I looked just in time to see my youngest daughter reach over and whack her older sister in the chest. "What are you doing?!" My anger boiled up quickly. How could she do such a thing? She doesn't see any hitting in this house. Yikes.
It's nearly impossible to stay calm in a situation like this. Physical violence and pain trigger the lower brain, fight-or-flight reaction in the body. The muscles tense, the heart races, etc. You know the feeling. In that moment, Zen mama I was not.
Triage for a moment like this is to take care of ourselves. In my best moments I would say something like, "I'm really shocked and angry to see hitting!" Then separate the children to have a moment to calm down (a.k.a. hide in the bathroom and take deep breaths.)
When we're a little calmer, we can access our the reasoning upper brain and remember this:
Children act badly when they are feeling badly.
Their behavior can be totally frustrating, but it stems from an inability to express challenging feelings maturely (go figure.)
When they've acted badly, the point is not the exact behavior, but the challenging feelings behind the behavior. Children, like all human beings, have a profound need to be seen and heard. When we acknowledge their feelings, we connect with them at a layer deeper than the superficial. They are more likely to feel understood, like we "get" them.
Children can only manage their behavior when they can manage their emotions. This is called self-regulation, and they learn it by having parents who accept their feelings. Yup, even the challenging feelings.
Our feelings need to be felt so that they can dissipate and leave us. There's a saying about this: "Feel it to heal it."
Repressing our feelings puts them beyond our conscious control. Then they pop out unrestrained and cause "bad" behavior. Children need to feel safe to experience their big upsets and let them go. They need to know their feelings are accepted and difficult feelings are "okay."
This is one of the most challenging thing for us as parents. It certainly was for me.
I, like many other people, was raised in an environment that taught me that I shouldn't have difficult feelings. When I had difficult feelings, I was shamed. My big upsets made my parents angry and upset themselves.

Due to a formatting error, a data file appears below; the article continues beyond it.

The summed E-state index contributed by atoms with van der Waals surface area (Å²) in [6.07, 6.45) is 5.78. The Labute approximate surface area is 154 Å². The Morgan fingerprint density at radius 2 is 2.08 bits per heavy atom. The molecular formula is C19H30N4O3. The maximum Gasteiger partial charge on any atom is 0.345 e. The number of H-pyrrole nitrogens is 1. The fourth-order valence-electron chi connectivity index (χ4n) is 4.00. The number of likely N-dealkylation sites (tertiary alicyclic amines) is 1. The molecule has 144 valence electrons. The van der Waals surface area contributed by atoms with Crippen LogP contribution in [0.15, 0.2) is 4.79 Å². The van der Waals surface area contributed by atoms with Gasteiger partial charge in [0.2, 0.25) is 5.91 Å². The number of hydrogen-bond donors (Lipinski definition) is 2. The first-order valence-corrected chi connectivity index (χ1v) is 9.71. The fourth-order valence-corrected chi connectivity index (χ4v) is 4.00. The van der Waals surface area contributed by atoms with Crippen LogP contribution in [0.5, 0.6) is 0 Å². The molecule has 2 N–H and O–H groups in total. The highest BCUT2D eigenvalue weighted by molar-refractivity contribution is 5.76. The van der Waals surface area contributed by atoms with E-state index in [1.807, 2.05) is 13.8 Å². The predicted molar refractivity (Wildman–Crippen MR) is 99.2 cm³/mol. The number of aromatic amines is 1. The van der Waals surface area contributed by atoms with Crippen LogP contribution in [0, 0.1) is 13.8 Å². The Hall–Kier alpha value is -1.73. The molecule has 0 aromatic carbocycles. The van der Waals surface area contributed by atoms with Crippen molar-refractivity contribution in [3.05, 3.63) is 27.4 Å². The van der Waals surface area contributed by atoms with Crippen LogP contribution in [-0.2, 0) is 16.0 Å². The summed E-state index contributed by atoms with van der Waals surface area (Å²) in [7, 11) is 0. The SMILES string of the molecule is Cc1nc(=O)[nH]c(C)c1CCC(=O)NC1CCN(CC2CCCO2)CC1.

It shouldn't have been a big surprise that my young daughter's big feelings upset me. I had never been taught to deal with these feelings in myself and now I couldn't deal with hers.
This is a big crossroads in parenting. We have to choose. Will I follow in my parent's footsteps? Or will I do the challenging work it takes to learn how to take care of my own feelings mindfully so that I can be a loving presence for my children?
For me to see and accept the feelings behind my daughter's behavior, I had to first accept my own feelings. I had to accept my rage. I had to accept my despair. I had to accept that I felt inadequate and insecure. It goes without saying that this is really hard to do. I wanted to be this perfect, loving presence for my daughter, so how can I accept the rage and other difficult feelings in me?
I accepted my feelings by breathing and feeling them. I moved the feelings through my body with yoga. I practiced self-compassion. I noticed my thoughts and chose to change self-defeating ones.
It was and continues to be something I practice daily with intention. And the reason I practice it is this:
Children learn what they live.
This is simple but not easy. If I learn to accept and take care of my own challenging feelings, my daughters will learn to accept and take care of theirs. They will live it and see how it is done.
The same follows with every aspect of the way we live and parent. If we're considerate and respectful to them, they become respectful, considerate people. If we yell at them, they learn to yell. If we bark commands at them, you'll hear them barking commands at others.
The work of parenting is work with ourselves.
So what do I do about my daughter hitting?
First step, of course, is to see if her older sister is hurt and comfort her.
Then, the best way to diffuse anger is actually to first acknowledge it: "You were really angry at her, huh?" Then, go to the feelings under the anger: "I wonder if you were feeling upset because your sister wanted to make the rules," or "I wonder if you were disappointed that Daddy didn't get to say goodbye this morning."
A child probably will not have that understanding, so we can't expect instant agreement. But if we do this fairly often we will be teaching them to look under their anger.
Next, I would help her express her feelings better. "Remember, hitting is never okay. What could you do next time you feel angry to express your feelings?" I would brainstorm ideas with her without judgement. It's important to remember that when someone is in the throes of anger, we can't brainstorm and make suggestions. While they're furious, they need us to acknowledge it: "You are so mad!" Then they need to let off steam physically.
But really the first step is accepting and embracing our own difficult feelings. To see and hear and "get" ourselves. Then we can do it for our children.
When we can see the feelings under the behavior, children feel seen and heard. When we "get it," and the feelings are acknowledged, we're on the road to clearer skies.
What do you think?
How do you respond to challenging feelings? Do your kids respond in the same way? Start the conversation in the comments below!